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Standard

Early Acquisition and Preservation of Information in a Motor Vehicle Crash

2018-07-12
CURRENT
J1674_201807
The purpose of this SAE Recommended Practice is to offer simplified and prioritized guidelines for collecting and preserving on-scene data related to motor vehicle crashes. It is intended that these guidelines improve the effectiveness of data collection, which will assist subsequent analysis and reconstruction of a particular crash. This document is intended to guide early data collectors whose objectives include documenting information related to the crash. It may be used by law enforcement personnel, safety officials, insurance adjusters and other interested parties. This document identifies categories of scene physical features that deteriorate relatively quickly and recommends documentation task priorities. Detailed methods of collecting data are not part of this document. However, some widely used methods are described in the references in Section 2.
Standard

Truck Deformation Classification

2017-02-23
CURRENT
J1301_201702
The scope and purpose of this SAE Recommended Practice is to provide a classification system for deformation sustained by trucks involved in collisions on the highway. Application of the document is limited to medium trucks, heavy trucks, and articulated combinations.1 The TDC classifies collision contact deformation, as opposed to induced deformation, so that the deformation is segregated into rather narrow limits or categories. Studies of collision deformation can then be performed on one or many data banks with assurance that data under study are of essentially the same type.2 Many of the features of the SAE J224 MAR80 have been retained in this document, although the characters within specific columns vary. Each document must therefore be applied to the appropriate vehicle type. It is also important to note that the Truck Deformation Classification (TDC) does not identify specific vehicle configurations and body types.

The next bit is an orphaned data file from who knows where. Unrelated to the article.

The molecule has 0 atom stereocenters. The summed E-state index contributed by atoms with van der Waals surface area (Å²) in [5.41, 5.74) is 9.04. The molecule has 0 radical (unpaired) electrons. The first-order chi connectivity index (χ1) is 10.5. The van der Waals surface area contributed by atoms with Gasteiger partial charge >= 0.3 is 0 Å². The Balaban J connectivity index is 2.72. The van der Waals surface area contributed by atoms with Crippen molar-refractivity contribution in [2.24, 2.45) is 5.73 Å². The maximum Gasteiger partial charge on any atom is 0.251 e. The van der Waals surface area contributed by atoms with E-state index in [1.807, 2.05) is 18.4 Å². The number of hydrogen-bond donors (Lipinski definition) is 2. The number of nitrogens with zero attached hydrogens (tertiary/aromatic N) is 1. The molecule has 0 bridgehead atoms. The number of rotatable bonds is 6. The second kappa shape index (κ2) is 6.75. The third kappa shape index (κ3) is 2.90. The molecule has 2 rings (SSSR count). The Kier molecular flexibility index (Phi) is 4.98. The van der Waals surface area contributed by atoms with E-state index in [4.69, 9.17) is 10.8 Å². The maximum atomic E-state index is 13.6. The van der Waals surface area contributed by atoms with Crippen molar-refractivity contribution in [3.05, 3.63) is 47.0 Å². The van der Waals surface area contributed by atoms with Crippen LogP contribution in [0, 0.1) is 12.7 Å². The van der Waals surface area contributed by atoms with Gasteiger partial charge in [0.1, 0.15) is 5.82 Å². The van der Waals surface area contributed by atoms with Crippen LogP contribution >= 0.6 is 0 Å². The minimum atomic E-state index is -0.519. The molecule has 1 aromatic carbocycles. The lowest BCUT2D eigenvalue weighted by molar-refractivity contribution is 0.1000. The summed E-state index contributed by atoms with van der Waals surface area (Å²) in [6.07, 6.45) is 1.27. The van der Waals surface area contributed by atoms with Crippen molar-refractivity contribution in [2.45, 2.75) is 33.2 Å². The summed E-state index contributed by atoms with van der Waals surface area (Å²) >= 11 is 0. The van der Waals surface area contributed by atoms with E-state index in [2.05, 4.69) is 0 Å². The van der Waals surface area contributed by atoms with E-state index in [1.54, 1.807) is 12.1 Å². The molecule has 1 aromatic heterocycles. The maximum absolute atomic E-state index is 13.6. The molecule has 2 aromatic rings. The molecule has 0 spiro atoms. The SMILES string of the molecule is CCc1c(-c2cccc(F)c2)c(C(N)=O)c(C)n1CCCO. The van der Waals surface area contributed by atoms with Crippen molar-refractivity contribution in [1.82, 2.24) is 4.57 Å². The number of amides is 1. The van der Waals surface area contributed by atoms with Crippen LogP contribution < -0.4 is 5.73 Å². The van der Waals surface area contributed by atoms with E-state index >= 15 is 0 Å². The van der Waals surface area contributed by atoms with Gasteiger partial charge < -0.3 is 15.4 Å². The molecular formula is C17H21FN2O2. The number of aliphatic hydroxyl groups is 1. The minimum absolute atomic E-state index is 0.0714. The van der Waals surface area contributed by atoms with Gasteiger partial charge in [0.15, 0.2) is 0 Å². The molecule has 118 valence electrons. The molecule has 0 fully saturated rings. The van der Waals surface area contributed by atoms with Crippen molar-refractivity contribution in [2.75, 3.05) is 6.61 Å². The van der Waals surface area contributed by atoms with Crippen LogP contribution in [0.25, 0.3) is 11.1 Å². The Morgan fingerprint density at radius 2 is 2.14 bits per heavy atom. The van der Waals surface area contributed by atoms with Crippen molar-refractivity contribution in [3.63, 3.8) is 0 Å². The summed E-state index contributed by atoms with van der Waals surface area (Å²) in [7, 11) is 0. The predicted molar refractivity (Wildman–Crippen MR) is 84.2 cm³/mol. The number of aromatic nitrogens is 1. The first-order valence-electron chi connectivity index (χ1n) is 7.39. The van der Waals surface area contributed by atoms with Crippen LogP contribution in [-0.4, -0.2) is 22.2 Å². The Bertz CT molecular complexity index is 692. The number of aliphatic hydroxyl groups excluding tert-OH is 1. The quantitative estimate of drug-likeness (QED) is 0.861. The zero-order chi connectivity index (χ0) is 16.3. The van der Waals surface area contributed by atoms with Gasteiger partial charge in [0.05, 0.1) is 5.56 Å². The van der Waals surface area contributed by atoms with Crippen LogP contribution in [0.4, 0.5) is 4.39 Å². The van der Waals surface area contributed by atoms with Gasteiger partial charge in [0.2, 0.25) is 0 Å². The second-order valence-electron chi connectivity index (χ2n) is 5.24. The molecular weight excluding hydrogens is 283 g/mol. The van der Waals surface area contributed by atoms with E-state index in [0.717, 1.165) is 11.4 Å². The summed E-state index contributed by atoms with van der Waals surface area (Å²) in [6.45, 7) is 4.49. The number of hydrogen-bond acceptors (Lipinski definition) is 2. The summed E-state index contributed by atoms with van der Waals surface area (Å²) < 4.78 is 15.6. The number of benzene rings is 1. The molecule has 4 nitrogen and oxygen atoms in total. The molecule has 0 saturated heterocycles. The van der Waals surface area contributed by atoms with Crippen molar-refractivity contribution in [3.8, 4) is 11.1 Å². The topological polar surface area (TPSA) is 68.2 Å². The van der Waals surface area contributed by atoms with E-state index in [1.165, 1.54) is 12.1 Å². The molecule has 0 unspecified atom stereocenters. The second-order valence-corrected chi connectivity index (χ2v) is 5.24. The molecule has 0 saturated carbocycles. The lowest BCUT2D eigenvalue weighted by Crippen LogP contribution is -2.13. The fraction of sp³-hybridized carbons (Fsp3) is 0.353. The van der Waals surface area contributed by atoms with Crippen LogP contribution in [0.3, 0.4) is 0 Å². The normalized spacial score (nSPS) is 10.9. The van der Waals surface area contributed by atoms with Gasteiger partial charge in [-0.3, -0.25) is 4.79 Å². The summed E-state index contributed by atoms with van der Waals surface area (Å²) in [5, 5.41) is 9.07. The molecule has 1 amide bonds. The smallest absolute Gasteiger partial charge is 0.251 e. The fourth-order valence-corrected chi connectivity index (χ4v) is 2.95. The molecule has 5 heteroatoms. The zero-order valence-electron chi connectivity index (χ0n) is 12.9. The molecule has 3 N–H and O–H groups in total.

Standard

Collision Deformation Classification

2017-02-23
CURRENT
J224_201702
The purpose and scope of this SAE Recommended Practice is to provide a basis for classification of the extent of vehicle deformation caused by vehicle accidents on the highway. It is necessary to classify collision contact deformation (as opposed to induced deformation) so that the accident deformation may be segregated into rather narrow limits. Studies of collision deformation can then be performed on one or many data banks with assurance that the data under study are of essentially the same type.1 The seven-character code is also an expression useful to persons engaged in automobile safety, to describe appropriately a field-damaged vehicle with conciseness in their oral and written communications. Although this classification system was established primarily for use by professional teams investigating accidents in depth, other groups may also find it useful. The classification system consists of seven characters, three numeric, and four alphameric, arranged in a specific order.
Standard

Use of the Critical Speed Formula

2017-01-10
CURRENT
J2969_201701
This SAE Recommended Practice provides guidelines for procedures and practices used to obtain and record measurements and to analyze the results of the critical speed method. It is for use at accident sites using manual or electronic measurements. The method allows for many unique factors and the recommended procedure will permit a consistent use of the method in order to reduce errors and uncertainty in the results. The results from the critical speed formula should always, when possible, be compared to other accident reconstruction methodologies. When different accident reconstruction methods are used, the uncertainty of each method should be analyzed and presented.